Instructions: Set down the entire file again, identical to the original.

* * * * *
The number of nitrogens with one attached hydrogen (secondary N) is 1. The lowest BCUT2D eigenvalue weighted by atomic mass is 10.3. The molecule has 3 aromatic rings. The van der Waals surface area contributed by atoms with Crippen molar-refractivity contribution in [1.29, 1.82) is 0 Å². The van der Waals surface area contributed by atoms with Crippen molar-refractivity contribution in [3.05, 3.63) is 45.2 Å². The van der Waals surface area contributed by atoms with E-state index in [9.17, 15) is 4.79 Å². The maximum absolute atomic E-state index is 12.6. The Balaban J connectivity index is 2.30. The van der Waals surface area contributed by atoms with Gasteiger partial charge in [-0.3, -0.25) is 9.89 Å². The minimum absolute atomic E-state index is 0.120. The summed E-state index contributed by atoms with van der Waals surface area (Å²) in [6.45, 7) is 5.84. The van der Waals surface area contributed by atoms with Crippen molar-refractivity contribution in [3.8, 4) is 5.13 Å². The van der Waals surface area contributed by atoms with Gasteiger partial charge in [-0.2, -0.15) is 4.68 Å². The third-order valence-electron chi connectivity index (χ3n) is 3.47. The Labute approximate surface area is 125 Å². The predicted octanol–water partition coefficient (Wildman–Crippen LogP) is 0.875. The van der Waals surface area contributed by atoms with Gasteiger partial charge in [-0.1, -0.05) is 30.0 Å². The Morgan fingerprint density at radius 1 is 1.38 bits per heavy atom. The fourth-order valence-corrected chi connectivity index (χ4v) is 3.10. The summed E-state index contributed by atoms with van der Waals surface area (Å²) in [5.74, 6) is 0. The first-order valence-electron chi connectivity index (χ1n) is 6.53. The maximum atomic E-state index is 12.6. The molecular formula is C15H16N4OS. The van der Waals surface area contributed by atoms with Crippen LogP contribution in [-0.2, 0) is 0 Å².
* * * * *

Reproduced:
The number of nitrogens with one attached hydrogen (secondary N) is 1. The lowest BCUT2D eigenvalue weighted by atomic mass is 10.3. The molecule has 3 aromatic rings. The van der Waals surface area contributed by atoms with Crippen molar-refractivity contribution in [1.29, 1.82) is 0 Å². The van der Waals surface area contributed by atoms with Crippen molar-refractivity contribution in [3.05, 3.63) is 45.2 Å². The van der Waals surface area contributed by atoms with E-state index in [9.17, 15) is 4.79 Å². The maximum absolute atomic E-state index is 12.6. The Balaban J connectivity index is 2.30. The van der Waals surface area contributed by atoms with Gasteiger partial charge in [-0.3, -0.25) is 9.89 Å². The minimum absolute atomic E-state index is 0.120. The summed E-state index contributed by atoms with van der Waals surface area (Å²) in [6.45, 7) is 5.84. The van der Waals surface area contributed by atoms with Crippen molar-refractivity contribution in [3.8, 4) is 5.13 Å². The van der Waals surface area contributed by atoms with Gasteiger partial charge in [-0.2, -0.15) is 4.68 Å². The third-order valence-electron chi connectivity index (χ3n) is 3.47. The Labute approximate surface area is 125 Å². The predicted octanol–water partition coefficient (Wildman–Crippen LogP) is 0.875. The van der Waals surface area contributed by atoms with Gasteiger partial charge in [-0.1, -0.05) is 30.0 Å². The Morgan fingerprint density at radius 1 is 1.38 bits per heavy atom. The fourth-order valence-corrected chi connectivity index (χ4v) is 3.10. The summed E-state index contributed by atoms with van der Waals surface area (Å²) in [5.74, 6) is 0. The first-order valence-electron chi connectivity index (χ1n) is 6.53. The maximum atomic E-state index is 12.6. The molecular formula is C15H16N4OS. The van der Waals surface area contributed by atoms with Crippen LogP contribution in [-0.2, 0) is 0 Å².